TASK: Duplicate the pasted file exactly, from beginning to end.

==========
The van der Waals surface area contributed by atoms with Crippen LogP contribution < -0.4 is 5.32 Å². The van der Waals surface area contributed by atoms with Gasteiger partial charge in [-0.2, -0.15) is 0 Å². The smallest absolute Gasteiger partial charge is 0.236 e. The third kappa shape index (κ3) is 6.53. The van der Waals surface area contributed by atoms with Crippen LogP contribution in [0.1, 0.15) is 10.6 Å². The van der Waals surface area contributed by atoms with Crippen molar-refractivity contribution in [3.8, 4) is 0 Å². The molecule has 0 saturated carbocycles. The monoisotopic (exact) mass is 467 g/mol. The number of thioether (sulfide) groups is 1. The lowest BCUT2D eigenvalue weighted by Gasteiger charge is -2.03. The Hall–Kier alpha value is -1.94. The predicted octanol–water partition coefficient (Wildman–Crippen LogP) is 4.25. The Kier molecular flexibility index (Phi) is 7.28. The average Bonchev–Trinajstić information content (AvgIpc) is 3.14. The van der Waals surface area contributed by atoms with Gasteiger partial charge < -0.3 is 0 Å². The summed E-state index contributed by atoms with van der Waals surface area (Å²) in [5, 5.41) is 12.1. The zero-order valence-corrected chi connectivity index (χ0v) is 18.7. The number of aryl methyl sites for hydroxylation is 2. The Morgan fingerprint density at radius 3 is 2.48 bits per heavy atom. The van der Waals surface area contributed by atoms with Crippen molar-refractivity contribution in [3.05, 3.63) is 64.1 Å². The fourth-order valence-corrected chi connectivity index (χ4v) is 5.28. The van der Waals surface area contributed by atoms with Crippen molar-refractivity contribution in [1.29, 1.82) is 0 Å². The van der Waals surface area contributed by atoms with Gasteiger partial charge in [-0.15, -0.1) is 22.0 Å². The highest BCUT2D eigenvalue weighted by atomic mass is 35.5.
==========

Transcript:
The van der Waals surface area contributed by atoms with Crippen LogP contribution < -0.4 is 5.32 Å². The van der Waals surface area contributed by atoms with Gasteiger partial charge in [-0.2, -0.15) is 0 Å². The smallest absolute Gasteiger partial charge is 0.236 e. The third kappa shape index (κ3) is 6.53. The van der Waals surface area contributed by atoms with Crippen LogP contribution in [0.1, 0.15) is 10.6 Å². The van der Waals surface area contributed by atoms with Crippen molar-refractivity contribution in [3.8, 4) is 0 Å². The molecule has 0 saturated carbocycles. The monoisotopic (exact) mass is 467 g/mol. The number of thioether (sulfide) groups is 1. The lowest BCUT2D eigenvalue weighted by Gasteiger charge is -2.03. The Hall–Kier alpha value is -1.94. The predicted octanol–water partition coefficient (Wildman–Crippen LogP) is 4.25. The Kier molecular flexibility index (Phi) is 7.28. The average Bonchev–Trinajstić information content (AvgIpc) is 3.14. The van der Waals surface area contributed by atoms with Gasteiger partial charge < -0.3 is 0 Å². The summed E-state index contributed by atoms with van der Waals surface area (Å²) in [5, 5.41) is 12.1. The zero-order valence-corrected chi connectivity index (χ0v) is 18.7. The number of aryl methyl sites for hydroxylation is 2. The Morgan fingerprint density at radius 3 is 2.48 bits per heavy atom. The van der Waals surface area contributed by atoms with Crippen molar-refractivity contribution in [3.05, 3.63) is 64.1 Å². The fourth-order valence-corrected chi connectivity index (χ4v) is 5.28. The van der Waals surface area contributed by atoms with Crippen molar-refractivity contribution in [1.29, 1.82) is 0 Å². The van der Waals surface area contributed by atoms with Gasteiger partial charge in [-0.15, -0.1) is 22.0 Å². The highest BCUT2D eigenvalue weighted by atomic mass is 35.5.